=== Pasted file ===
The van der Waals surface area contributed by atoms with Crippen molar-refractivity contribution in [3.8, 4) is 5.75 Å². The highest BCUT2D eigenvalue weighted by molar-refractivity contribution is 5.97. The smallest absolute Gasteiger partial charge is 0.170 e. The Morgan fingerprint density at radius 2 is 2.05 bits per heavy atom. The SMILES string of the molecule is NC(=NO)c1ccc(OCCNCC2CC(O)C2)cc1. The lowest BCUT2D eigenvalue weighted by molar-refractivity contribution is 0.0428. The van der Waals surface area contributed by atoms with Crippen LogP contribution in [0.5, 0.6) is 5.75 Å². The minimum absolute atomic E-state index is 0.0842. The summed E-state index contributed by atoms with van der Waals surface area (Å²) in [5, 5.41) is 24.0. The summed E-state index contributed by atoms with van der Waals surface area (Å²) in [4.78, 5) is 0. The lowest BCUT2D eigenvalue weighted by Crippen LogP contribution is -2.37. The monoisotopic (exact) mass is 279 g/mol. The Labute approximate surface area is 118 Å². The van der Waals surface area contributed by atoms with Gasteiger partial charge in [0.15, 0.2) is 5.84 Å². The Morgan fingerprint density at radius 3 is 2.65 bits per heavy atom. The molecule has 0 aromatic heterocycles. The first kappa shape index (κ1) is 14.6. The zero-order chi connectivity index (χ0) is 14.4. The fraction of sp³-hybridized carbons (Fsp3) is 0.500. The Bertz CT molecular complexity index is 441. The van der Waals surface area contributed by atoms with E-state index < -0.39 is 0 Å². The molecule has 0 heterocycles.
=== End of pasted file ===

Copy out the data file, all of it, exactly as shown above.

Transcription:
The van der Waals surface area contributed by atoms with Crippen molar-refractivity contribution in [3.8, 4) is 5.75 Å². The highest BCUT2D eigenvalue weighted by molar-refractivity contribution is 5.97. The smallest absolute Gasteiger partial charge is 0.170 e. The Morgan fingerprint density at radius 2 is 2.05 bits per heavy atom. The SMILES string of the molecule is NC(=NO)c1ccc(OCCNCC2CC(O)C2)cc1. The lowest BCUT2D eigenvalue weighted by molar-refractivity contribution is 0.0428. The van der Waals surface area contributed by atoms with Crippen LogP contribution in [0.5, 0.6) is 5.75 Å². The minimum absolute atomic E-state index is 0.0842. The summed E-state index contributed by atoms with van der Waals surface area (Å²) in [5, 5.41) is 24.0. The summed E-state index contributed by atoms with van der Waals surface area (Å²) in [4.78, 5) is 0. The lowest BCUT2D eigenvalue weighted by Crippen LogP contribution is -2.37. The monoisotopic (exact) mass is 279 g/mol. The Labute approximate surface area is 118 Å². The van der Waals surface area contributed by atoms with Gasteiger partial charge in [0.15, 0.2) is 5.84 Å². The Morgan fingerprint density at radius 3 is 2.65 bits per heavy atom. The molecule has 0 aromatic heterocycles. The first kappa shape index (κ1) is 14.6. The zero-order chi connectivity index (χ0) is 14.4. The fraction of sp³-hybridized carbons (Fsp3) is 0.500. The Bertz CT molecular complexity index is 441. The van der Waals surface area contributed by atoms with E-state index < -0.39 is 0 Å². The molecule has 0 heterocycles.